GrassÃƒÆ’Ã‚Â¢ÃƒÂ¢Ã¢â‚¬Å¡Ã‚Â¬ÃƒÂ¢Ã¢â‚¬Å¾Ã‚Â¢ self-evidently sensible comment and advice provided in the lyrical form has generated the usual barrage of what the Zionist network considers the ultimate of insults for anyone daring to express such honest views as an anti-Semitic, (arrogantly overlooking the fact that the Palestinians are also Semites). If such commentary makes one an ÃƒÆ’Ã‚Â¢ÃƒÂ¢Ã¢â‚¬Å¡Ã‚Â¬Ãƒâ€¹Ã…â€œantisemitic, so be it: Grass had anticipated that obvious line of cowardly attack.
However, nothing can be more ridiculous than attempts to attack Grass for being antisemitic because the 84 year old Grass himself a Jew born in the Baltic coast: most famous for his novel (1959), he is widely regarded the moral conscience of Germany. Grass fits no other description than ÃƒÆ’Ã‚Â¢ÃƒÂ¢Ã¢â‚¬Å¡Ã‚Â¬Ãƒâ€¦Ã¢â‚¬Å“a decent, intelligent human being with a justifiable concern for the state of the worldÃƒÆ’Ã‚Â¢ÃƒÂ¢Ã¢â‚¬Å¡Ã‚Â¬Ãƒâ€šÃ‚Â: his literary depiction of the violence of the Nazi regime from a German perspective in The Tin Drum even earned him the Nobel-Prize (for what it is worth!). In his autobiography Peeling the onion (2006) he revealed that he was among the youths forcibly recruited to fight for the Waffen-SS in the final months of the war.
It is hardly surprising that Grass’ poem provoked indignation from the usual suspects: the Israeli Prime Minister Benjamin Netanyahu led the attack, asserting that “GÃƒÆ’Ã†â€™Ãƒâ€šÃ‚Â¼nter Grass’s moral equivalence between Israel and Iran ÃƒÆ’Ã‚Â¢ÃƒÂ¢Ã¢â‚¬Å¡Ã‚Â¬Ãƒâ€¦Ã¢â‚¬Å“shamefulÃƒÆ’Ã‚Â¢ÃƒÂ¢Ã¢â‚¬Å¡Ã‚Â¬Ãƒâ€šÃ‚Â: but then, an attack by an arrogant thug armed to the teeth should be considered an accolade! The Israeli embassy in Berlin charged that Grass was keeping up with an “European tradition to accuse the Jews before the Passover festival of ritual murder.ÃƒÆ’Ã‚Â¢ÃƒÂ¢Ã¢â‚¬Å¡Ã‚Â¬Ãƒâ€šÃ‚Â Ham it up a bit more!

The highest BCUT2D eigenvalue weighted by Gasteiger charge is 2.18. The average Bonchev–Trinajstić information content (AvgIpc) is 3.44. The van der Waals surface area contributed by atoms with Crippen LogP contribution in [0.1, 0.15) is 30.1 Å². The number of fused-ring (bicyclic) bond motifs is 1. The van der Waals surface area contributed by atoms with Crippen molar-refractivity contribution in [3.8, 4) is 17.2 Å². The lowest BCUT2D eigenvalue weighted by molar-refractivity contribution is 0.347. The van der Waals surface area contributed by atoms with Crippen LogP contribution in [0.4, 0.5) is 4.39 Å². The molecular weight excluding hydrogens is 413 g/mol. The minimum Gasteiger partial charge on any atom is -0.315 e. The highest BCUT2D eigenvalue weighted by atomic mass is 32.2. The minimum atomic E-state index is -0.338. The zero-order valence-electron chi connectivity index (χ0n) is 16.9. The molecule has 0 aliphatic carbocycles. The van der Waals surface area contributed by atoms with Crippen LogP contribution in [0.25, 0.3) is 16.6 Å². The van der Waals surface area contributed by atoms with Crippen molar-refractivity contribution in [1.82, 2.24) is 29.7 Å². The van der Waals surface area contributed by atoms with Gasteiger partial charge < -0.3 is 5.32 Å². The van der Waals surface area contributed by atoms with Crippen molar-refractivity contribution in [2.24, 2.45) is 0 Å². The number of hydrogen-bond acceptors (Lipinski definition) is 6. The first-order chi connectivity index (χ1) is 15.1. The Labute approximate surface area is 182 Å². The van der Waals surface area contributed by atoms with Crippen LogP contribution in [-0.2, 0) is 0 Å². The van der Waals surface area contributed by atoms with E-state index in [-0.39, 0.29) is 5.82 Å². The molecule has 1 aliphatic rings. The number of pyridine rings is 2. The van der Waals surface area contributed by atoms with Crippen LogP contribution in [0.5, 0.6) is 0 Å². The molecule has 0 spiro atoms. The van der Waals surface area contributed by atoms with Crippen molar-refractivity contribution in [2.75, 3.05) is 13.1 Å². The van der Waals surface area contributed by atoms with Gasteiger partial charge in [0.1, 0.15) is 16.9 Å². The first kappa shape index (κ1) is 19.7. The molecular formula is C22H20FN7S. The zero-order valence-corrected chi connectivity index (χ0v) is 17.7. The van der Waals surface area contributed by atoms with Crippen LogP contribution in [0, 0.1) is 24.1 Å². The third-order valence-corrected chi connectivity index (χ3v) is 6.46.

German politicians from both left and right, traditionally funded and subverted by Israel, like in America, the UK, Canada and elsewhere in the ÃƒÆ’Ã‚Â¢ÃƒÂ¢Ã¢â‚¬Å¡Ã‚Â¬Ãƒâ€¹Ã…â€œWestÃƒÆ’Ã‚Â¢ÃƒÂ¢Ã¢â‚¬Å¡Ã‚Â¬ÃƒÂ¢Ã¢â‚¬Å¾Ã‚Â¢ criticised Grass, describing his work as “abominable”, “irritating” and “over the top”. The Bild, a paper better known for its tasteless depiction of topless models, complained of “confused poesie”. In Die Welt, a Jewish writer dubbed Grass “the prototype of the educated antisemite”. He added, for good measure, that Grass was “completely nuts”. Tom Segev wrote in the Guardian that the lyric was ÃƒÆ’Ã‚Â¢ÃƒÂ¢Ã¢â‚¬Å¡Ã‚Â¬Ãƒâ€¦Ã¢â‚¬Å“rather pathetic”.
Grass noted in an interview with North German Radio that the tone of the criticism “didn’t just concentrate on the contents of the poem” but amounted to a scurrilous campaign to say that his reputation “had been damaged for all time”. He added: “The old cliches are used.
Amid the over the top criticism, a few voices came forward to defend Grass : “It’s got to be possible to speak openly without being denounced as an enemy of Israel,” said Klaus Staeck, the president of the Berlin academy of art. He called the “reflexive condemnation” by Zionists of Grass as an antisemite inappropriate, and insisted that Grass was merely expressing his concern about developments in the Middle East. “A lot of people share this worry,” Staeck added.
Predictably, Iran warmly welcomed Grass’s poem. Press TV, Iran’s state-owned English-language satellite channel, hailed it as a literary sensation. The Press TV report also observed: “Israel is the only possessor of nuclear weapons in the Middle East and it has never allowed IAEA inspections.